Self-Care Tip #195 – Take care of yourself to give Love to others.
Belen came in, confident. She was comfortable in her element. Working in her area of specialty was her delight and she didn’t worry about clocking hours or mixing it up with family. Her work was part of what family meant to her. It was what brought pleasure to her life.
“Wonderful!” you say. And yes, it is. “Why then did she come in to see me?” you ask. Glad you asked.
This was Belen’s third marriage. Marriage was not where she felt confident. Talking marriage was when her lip surfaced, quivering on her face, transforming her. In the past, Belen had often dropped her husband’s name, laced him into stories she told and her ring was a favorite finger toy. I had the impression that Belen was proud to be married to this man. But it wasn’t until today that Belen spoke about Ben directly.
I sat up because I was curious about this emotion that had flickered behind it all until today, when it was front and center.
In this case, Belen was afraid of her emotions in fact. She was aware of them, but they were in a foreign code to her. Tap-tap-pause-tap-tap-tap-pause… and so on. She started by telling me about their evenings together.
Ben was a grazer who expected open time with her. Belen, however, was a barn girl. When she sat with her husband in their “open time” over a slow dinner, a drink, watching him read a book beside her – it took everything in her reserve each day to stay put. All her nerves were dancing, telling her to get up and work. It was what gave Belen her quality of life. Her work was her self-care. Ben’s time to meander through thoughts and play was in contrast, what gave him pleasure in life. He waited all day, pushing through a task driven job, to come home and do this.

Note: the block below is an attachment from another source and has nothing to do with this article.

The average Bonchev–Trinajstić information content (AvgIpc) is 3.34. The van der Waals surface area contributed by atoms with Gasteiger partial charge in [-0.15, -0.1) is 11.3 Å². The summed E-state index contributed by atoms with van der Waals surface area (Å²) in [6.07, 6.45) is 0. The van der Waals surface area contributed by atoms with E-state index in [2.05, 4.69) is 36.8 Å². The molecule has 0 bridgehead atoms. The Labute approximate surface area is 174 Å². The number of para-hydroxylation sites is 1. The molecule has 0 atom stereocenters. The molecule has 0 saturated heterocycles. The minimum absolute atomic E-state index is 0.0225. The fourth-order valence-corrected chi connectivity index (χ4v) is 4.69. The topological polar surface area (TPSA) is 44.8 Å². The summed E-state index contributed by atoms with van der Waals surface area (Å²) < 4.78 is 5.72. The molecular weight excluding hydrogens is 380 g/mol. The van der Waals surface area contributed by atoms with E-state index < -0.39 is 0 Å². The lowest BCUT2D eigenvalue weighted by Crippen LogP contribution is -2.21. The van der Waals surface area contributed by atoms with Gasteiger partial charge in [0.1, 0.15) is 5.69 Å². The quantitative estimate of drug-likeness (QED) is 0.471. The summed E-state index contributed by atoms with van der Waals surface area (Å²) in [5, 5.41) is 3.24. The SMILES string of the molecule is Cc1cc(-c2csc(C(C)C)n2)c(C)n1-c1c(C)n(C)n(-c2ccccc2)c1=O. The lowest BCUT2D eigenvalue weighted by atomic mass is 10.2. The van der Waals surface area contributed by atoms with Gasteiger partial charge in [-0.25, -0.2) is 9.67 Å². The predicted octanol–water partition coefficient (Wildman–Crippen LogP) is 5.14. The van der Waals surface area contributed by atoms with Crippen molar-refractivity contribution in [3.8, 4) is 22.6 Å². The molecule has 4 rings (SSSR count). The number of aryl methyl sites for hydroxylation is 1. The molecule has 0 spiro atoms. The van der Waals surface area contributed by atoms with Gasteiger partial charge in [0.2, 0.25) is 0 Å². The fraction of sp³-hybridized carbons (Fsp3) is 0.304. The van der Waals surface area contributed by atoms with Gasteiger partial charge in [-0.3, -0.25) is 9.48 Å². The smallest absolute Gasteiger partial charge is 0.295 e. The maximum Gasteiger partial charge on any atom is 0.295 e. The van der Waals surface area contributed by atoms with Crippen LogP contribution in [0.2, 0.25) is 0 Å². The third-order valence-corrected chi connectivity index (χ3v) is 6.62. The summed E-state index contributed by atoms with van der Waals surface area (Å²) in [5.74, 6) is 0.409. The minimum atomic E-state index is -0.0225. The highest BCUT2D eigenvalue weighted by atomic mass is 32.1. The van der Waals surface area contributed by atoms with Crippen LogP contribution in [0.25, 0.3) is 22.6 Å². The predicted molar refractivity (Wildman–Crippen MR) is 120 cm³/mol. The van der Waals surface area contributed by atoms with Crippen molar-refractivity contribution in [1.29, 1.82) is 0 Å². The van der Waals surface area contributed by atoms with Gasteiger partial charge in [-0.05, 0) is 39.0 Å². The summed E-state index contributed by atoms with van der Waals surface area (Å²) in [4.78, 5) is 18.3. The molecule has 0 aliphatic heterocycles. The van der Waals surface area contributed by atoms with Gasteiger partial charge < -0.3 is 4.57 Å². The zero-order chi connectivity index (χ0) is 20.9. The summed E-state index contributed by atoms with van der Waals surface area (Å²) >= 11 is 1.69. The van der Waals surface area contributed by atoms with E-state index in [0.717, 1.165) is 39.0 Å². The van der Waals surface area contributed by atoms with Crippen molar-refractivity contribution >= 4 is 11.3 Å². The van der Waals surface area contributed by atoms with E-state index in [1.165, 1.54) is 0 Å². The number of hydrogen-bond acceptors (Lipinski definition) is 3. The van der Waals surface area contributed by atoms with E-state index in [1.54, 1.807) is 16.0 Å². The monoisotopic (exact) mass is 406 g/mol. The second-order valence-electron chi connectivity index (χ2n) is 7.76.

Potential negative energy was coiling up inside and Belen was afraid that she might be overcome by it. Belen did not want to think about what that might end with. Another failed marriage? Losing this man she was so glad to be married to? Dying alone? She looked at me sideways, ashamed of her emotions.
I’m turning into Crazy Wife. I yell at him for things that are no big deal.
My answer came too fast this time. It wasn’t graceful or polite. I regret that. It’s never been a forte for me and one of the reasons I recommend my patients find a psychotherapist who will patiently stand beside them rather than collar them and drag them to water (like a certain psychiatrist I know.)
Do what gives quality to your life. Claim it when you do and don’t hold him responsible for it. He’ll feel guilty and defensive. ‘Oh, I have so much work to do honey. I can’t sit here…’ You are not a victim. This is your choice.
Unfortunately, there was more along those lines, but like Kevin Blumer says,
I wish the blog world was the same as the real world where people have a chance and can think about things before they (say) them.
Alas, at least we have our keyboards, pencils and erasers.
Belen was losing her lovely confidence to resentment because she wasn’t doing what she was wired to do. She wasn’t owning her choices. She thought loving her husband meant that she shouldn’t and because of that, she was only giving him her uncared for self. She didn’t realize that doing what gave her joy was the best way to Love others.
Question: How do you help the people you love realize that when you take care of yourself, you are taking care of them too? (This should get interesting!) Please tell me your story.
- Love & Marriage (pawprintsinslavery.wordpress.com)
- The Paradox of Positivity: Are Some of Us Being Too Positive About Our Spouses? (psychologytoday.com)
- How to Predict Whether You Should Stay or Go (psychologytoday.com)
- Work Hard to Take Care of Yourself If You Want An Easier Time Taking Care Of Others (friendtoyourself.com)